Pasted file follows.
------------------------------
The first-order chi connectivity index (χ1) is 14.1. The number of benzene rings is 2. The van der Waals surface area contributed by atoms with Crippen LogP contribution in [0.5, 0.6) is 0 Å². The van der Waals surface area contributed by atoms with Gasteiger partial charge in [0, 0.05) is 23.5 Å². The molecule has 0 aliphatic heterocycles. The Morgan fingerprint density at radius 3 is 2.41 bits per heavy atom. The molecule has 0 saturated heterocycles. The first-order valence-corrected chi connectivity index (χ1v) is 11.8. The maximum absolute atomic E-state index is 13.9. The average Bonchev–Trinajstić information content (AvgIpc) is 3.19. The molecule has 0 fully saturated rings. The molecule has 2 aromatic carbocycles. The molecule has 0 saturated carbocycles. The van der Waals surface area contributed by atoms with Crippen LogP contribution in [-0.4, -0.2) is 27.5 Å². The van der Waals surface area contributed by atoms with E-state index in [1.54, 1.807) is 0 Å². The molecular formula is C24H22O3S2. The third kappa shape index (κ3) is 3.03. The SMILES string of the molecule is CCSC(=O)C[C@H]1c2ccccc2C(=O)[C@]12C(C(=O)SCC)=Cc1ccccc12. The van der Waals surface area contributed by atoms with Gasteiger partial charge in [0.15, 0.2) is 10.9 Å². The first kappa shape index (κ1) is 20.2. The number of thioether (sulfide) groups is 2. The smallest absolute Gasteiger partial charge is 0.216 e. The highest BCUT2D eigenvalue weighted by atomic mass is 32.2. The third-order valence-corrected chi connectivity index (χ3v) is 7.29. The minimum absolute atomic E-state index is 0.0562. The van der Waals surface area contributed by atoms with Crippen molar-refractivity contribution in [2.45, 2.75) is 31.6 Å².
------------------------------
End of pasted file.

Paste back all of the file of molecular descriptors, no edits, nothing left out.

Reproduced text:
The first-order chi connectivity index (χ1) is 14.1. The number of benzene rings is 2. The van der Waals surface area contributed by atoms with Crippen LogP contribution in [0.5, 0.6) is 0 Å². The van der Waals surface area contributed by atoms with Gasteiger partial charge in [0, 0.05) is 23.5 Å². The molecule has 0 aliphatic heterocycles. The Morgan fingerprint density at radius 3 is 2.41 bits per heavy atom. The molecule has 0 saturated heterocycles. The first-order valence-corrected chi connectivity index (χ1v) is 11.8. The maximum absolute atomic E-state index is 13.9. The average Bonchev–Trinajstić information content (AvgIpc) is 3.19. The molecule has 0 fully saturated rings. The molecule has 2 aromatic carbocycles. The molecule has 0 saturated carbocycles. The van der Waals surface area contributed by atoms with Crippen LogP contribution in [-0.4, -0.2) is 27.5 Å². The van der Waals surface area contributed by atoms with E-state index in [1.54, 1.807) is 0 Å². The molecular formula is C24H22O3S2. The third kappa shape index (κ3) is 3.03. The SMILES string of the molecule is CCSC(=O)C[C@H]1c2ccccc2C(=O)[C@]12C(C(=O)SCC)=Cc1ccccc12. The van der Waals surface area contributed by atoms with Gasteiger partial charge in [0.15, 0.2) is 10.9 Å². The first kappa shape index (κ1) is 20.2. The number of thioether (sulfide) groups is 2. The smallest absolute Gasteiger partial charge is 0.216 e. The highest BCUT2D eigenvalue weighted by atomic mass is 32.2. The third-order valence-corrected chi connectivity index (χ3v) is 7.29. The minimum absolute atomic E-state index is 0.0562. The van der Waals surface area contributed by atoms with Crippen molar-refractivity contribution in [2.45, 2.75) is 31.6 Å².